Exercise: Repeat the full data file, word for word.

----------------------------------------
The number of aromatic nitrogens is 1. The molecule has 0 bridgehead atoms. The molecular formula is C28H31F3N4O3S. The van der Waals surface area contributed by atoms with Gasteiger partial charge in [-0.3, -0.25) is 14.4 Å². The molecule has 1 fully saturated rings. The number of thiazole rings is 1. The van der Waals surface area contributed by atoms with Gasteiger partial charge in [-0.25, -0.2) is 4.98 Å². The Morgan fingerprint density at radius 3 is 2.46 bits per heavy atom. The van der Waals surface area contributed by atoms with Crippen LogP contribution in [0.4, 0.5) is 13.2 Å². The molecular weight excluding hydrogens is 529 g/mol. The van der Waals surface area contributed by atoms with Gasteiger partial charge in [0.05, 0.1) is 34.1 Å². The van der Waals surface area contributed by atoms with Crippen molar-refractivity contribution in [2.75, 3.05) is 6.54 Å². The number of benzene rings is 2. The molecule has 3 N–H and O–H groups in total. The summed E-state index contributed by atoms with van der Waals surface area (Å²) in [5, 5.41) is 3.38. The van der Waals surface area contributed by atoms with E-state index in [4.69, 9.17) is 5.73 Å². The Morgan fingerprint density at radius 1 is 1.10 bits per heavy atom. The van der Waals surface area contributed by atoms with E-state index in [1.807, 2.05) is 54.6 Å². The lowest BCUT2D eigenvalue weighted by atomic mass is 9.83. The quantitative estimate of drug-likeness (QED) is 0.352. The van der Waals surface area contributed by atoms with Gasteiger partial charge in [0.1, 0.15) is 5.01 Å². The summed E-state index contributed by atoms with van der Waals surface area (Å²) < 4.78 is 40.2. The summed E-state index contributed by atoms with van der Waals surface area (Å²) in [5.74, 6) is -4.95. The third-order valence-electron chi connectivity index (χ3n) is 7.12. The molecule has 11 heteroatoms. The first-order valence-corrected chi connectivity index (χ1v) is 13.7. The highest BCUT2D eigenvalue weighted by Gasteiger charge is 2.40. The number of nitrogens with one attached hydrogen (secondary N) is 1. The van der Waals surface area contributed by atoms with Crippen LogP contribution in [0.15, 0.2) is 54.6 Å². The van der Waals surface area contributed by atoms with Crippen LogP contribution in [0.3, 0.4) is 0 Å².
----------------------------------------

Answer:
The number of aromatic nitrogens is 1. The molecule has 0 bridgehead atoms. The molecular formula is C28H31F3N4O3S. The van der Waals surface area contributed by atoms with Gasteiger partial charge in [-0.3, -0.25) is 14.4 Å². The molecule has 1 fully saturated rings. The number of thiazole rings is 1. The van der Waals surface area contributed by atoms with Gasteiger partial charge in [-0.25, -0.2) is 4.98 Å². The Morgan fingerprint density at radius 3 is 2.46 bits per heavy atom. The van der Waals surface area contributed by atoms with Crippen LogP contribution in [0.4, 0.5) is 13.2 Å². The molecular weight excluding hydrogens is 529 g/mol. The van der Waals surface area contributed by atoms with Gasteiger partial charge in [0.05, 0.1) is 34.1 Å². The van der Waals surface area contributed by atoms with Crippen molar-refractivity contribution in [2.75, 3.05) is 6.54 Å². The number of benzene rings is 2. The molecule has 3 N–H and O–H groups in total. The summed E-state index contributed by atoms with van der Waals surface area (Å²) in [5, 5.41) is 3.38. The van der Waals surface area contributed by atoms with E-state index in [4.69, 9.17) is 5.73 Å². The Morgan fingerprint density at radius 1 is 1.10 bits per heavy atom. The van der Waals surface area contributed by atoms with E-state index in [1.807, 2.05) is 54.6 Å². The lowest BCUT2D eigenvalue weighted by atomic mass is 9.83. The quantitative estimate of drug-likeness (QED) is 0.352. The van der Waals surface area contributed by atoms with Gasteiger partial charge in [0.1, 0.15) is 5.01 Å². The summed E-state index contributed by atoms with van der Waals surface area (Å²) < 4.78 is 40.2. The summed E-state index contributed by atoms with van der Waals surface area (Å²) in [5.74, 6) is -4.95. The third-order valence-electron chi connectivity index (χ3n) is 7.12. The molecule has 11 heteroatoms. The first-order valence-corrected chi connectivity index (χ1v) is 13.7. The highest BCUT2D eigenvalue weighted by Gasteiger charge is 2.40. The number of nitrogens with one attached hydrogen (secondary N) is 1. The van der Waals surface area contributed by atoms with Crippen LogP contribution in [0.15, 0.2) is 54.6 Å². The van der Waals surface area contributed by atoms with Crippen LogP contribution in [0.3, 0.4) is 0 Å².